On Resurfacing: A Case for a Cultural Renaissance
Huang, Angelito Junior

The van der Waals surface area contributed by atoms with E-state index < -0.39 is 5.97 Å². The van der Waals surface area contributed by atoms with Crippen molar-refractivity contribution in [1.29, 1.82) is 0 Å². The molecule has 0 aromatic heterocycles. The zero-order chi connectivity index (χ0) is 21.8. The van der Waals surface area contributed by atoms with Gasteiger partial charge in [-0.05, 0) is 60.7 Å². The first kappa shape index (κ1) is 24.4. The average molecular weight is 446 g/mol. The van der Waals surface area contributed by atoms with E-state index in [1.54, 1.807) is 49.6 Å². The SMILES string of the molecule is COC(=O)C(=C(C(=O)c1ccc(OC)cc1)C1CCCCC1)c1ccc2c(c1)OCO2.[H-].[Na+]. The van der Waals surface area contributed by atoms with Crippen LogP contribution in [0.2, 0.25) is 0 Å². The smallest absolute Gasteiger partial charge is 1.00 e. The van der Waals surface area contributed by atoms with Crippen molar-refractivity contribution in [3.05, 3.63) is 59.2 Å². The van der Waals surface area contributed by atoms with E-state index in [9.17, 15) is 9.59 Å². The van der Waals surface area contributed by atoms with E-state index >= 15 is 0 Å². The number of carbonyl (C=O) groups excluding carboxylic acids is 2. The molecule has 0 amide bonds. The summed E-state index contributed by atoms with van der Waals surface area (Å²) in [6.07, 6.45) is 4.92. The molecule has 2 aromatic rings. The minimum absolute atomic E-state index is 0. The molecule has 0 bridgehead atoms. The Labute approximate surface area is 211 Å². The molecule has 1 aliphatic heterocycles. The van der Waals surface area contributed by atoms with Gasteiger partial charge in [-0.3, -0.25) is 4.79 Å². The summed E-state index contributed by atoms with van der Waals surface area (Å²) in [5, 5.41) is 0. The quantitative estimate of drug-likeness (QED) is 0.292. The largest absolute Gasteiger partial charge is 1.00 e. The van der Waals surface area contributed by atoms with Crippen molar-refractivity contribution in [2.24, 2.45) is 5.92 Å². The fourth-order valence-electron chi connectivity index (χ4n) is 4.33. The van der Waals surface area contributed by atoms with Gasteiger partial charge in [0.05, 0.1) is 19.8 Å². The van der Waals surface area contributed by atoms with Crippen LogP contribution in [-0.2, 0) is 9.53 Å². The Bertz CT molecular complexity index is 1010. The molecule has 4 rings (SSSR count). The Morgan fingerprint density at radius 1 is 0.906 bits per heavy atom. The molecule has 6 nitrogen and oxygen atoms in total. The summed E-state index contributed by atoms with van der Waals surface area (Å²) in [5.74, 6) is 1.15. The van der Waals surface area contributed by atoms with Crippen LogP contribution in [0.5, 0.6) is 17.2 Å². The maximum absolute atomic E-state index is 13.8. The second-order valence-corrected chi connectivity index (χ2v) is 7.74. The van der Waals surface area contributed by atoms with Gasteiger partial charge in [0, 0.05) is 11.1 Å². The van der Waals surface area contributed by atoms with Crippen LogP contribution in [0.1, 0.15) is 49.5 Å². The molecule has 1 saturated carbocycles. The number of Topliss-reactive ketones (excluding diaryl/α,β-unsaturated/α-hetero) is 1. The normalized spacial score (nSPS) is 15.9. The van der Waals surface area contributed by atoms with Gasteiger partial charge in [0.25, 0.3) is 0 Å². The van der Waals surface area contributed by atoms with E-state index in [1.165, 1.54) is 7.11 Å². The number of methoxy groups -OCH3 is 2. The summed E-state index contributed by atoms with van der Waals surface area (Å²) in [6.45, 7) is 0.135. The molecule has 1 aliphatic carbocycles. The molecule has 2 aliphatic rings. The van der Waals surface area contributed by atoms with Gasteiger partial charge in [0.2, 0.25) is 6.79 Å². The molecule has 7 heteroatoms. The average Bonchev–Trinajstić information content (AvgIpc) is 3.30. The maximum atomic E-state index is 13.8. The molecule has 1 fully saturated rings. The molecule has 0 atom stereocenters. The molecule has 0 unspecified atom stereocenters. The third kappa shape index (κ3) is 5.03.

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Globalization and the advancement of technology have made the world smaller. Boundaries that define nations and nationalities have blurred and the resulting sense of displacement has undermined assumptions of identity and conversely made the search for identity more urgent. This thesis investigates the dialogue between the contemporary arts and architecture through the lens of the Filipino culture as a way to recapture and bring to the surface the contemporary identity of Filipinos and the Philippines. It proposes an understanding of history, geography and culture as a complex floating archipelago out of which our identity as individuals and nations emerge. It suggests that the events of history and the characteristics of geography are the grounds out of which art, myths and legends continue to be formed and sustain their relevance. Today, these compelling narratives emerge through the works of contemporary artists. They help us view and understand our flaws, struggles, triumphs, and future as a society in a way that speaks of our culture and time. Architecture, as a container and stage for culture must be sensitive to this artistic contemporaneity if it is to be indexical to our time. The Philippines, as a culture of hybrid and regional identities, has long struggled to make sense of the Contemporary in a largely Traditional society. The thesis proposes a new Centre for Contemporary Arts in Manila to bring the diverse artistic activities of the country into focus. It intervenes at interface between the Traditional and the Contemporary, which bridges the gap between the two, thus heralding a Cultural Renaissance and help generate a sense of contemporary nationalism.